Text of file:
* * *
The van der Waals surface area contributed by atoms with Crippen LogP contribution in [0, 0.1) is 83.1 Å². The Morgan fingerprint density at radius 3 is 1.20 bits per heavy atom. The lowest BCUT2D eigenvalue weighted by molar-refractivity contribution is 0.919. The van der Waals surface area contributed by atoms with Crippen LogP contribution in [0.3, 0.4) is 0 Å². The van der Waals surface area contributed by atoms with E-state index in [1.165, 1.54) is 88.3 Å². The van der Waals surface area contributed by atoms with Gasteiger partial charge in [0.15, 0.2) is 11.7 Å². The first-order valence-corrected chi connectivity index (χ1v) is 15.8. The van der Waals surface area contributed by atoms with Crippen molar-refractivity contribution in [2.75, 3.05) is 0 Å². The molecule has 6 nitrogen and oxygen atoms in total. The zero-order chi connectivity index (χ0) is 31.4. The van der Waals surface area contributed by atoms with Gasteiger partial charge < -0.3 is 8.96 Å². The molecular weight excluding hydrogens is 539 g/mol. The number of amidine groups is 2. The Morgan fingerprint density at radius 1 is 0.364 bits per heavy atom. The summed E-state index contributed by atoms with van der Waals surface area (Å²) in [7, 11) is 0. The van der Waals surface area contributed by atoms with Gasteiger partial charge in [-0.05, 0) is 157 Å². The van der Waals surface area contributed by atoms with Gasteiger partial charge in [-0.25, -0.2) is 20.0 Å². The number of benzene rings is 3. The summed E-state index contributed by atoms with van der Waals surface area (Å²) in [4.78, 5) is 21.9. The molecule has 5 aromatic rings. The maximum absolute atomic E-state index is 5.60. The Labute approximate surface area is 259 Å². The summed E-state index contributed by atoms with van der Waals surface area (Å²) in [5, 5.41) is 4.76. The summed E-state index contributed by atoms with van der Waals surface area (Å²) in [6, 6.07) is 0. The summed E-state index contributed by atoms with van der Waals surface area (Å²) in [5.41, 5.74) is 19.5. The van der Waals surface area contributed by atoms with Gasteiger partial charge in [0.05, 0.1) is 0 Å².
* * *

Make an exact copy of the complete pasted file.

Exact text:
The van der Waals surface area contributed by atoms with Crippen LogP contribution in [0, 0.1) is 83.1 Å². The Morgan fingerprint density at radius 3 is 1.20 bits per heavy atom. The lowest BCUT2D eigenvalue weighted by molar-refractivity contribution is 0.919. The van der Waals surface area contributed by atoms with Crippen LogP contribution in [0.3, 0.4) is 0 Å². The van der Waals surface area contributed by atoms with E-state index in [1.165, 1.54) is 88.3 Å². The van der Waals surface area contributed by atoms with Gasteiger partial charge in [0.15, 0.2) is 11.7 Å². The first-order valence-corrected chi connectivity index (χ1v) is 15.8. The van der Waals surface area contributed by atoms with Crippen molar-refractivity contribution in [2.75, 3.05) is 0 Å². The molecule has 6 nitrogen and oxygen atoms in total. The zero-order chi connectivity index (χ0) is 31.4. The van der Waals surface area contributed by atoms with Gasteiger partial charge < -0.3 is 8.96 Å². The molecular weight excluding hydrogens is 539 g/mol. The number of amidine groups is 2. The Morgan fingerprint density at radius 1 is 0.364 bits per heavy atom. The summed E-state index contributed by atoms with van der Waals surface area (Å²) in [7, 11) is 0. The van der Waals surface area contributed by atoms with Gasteiger partial charge in [-0.05, 0) is 157 Å². The van der Waals surface area contributed by atoms with Gasteiger partial charge in [-0.25, -0.2) is 20.0 Å². The number of benzene rings is 3. The summed E-state index contributed by atoms with van der Waals surface area (Å²) in [4.78, 5) is 21.9. The molecule has 5 aromatic rings. The maximum absolute atomic E-state index is 5.60. The Labute approximate surface area is 259 Å². The summed E-state index contributed by atoms with van der Waals surface area (Å²) in [5, 5.41) is 4.76. The summed E-state index contributed by atoms with van der Waals surface area (Å²) in [6, 6.07) is 0. The summed E-state index contributed by atoms with van der Waals surface area (Å²) in [5.41, 5.74) is 19.5. The van der Waals surface area contributed by atoms with Gasteiger partial charge in [0.05, 0.1) is 0 Å².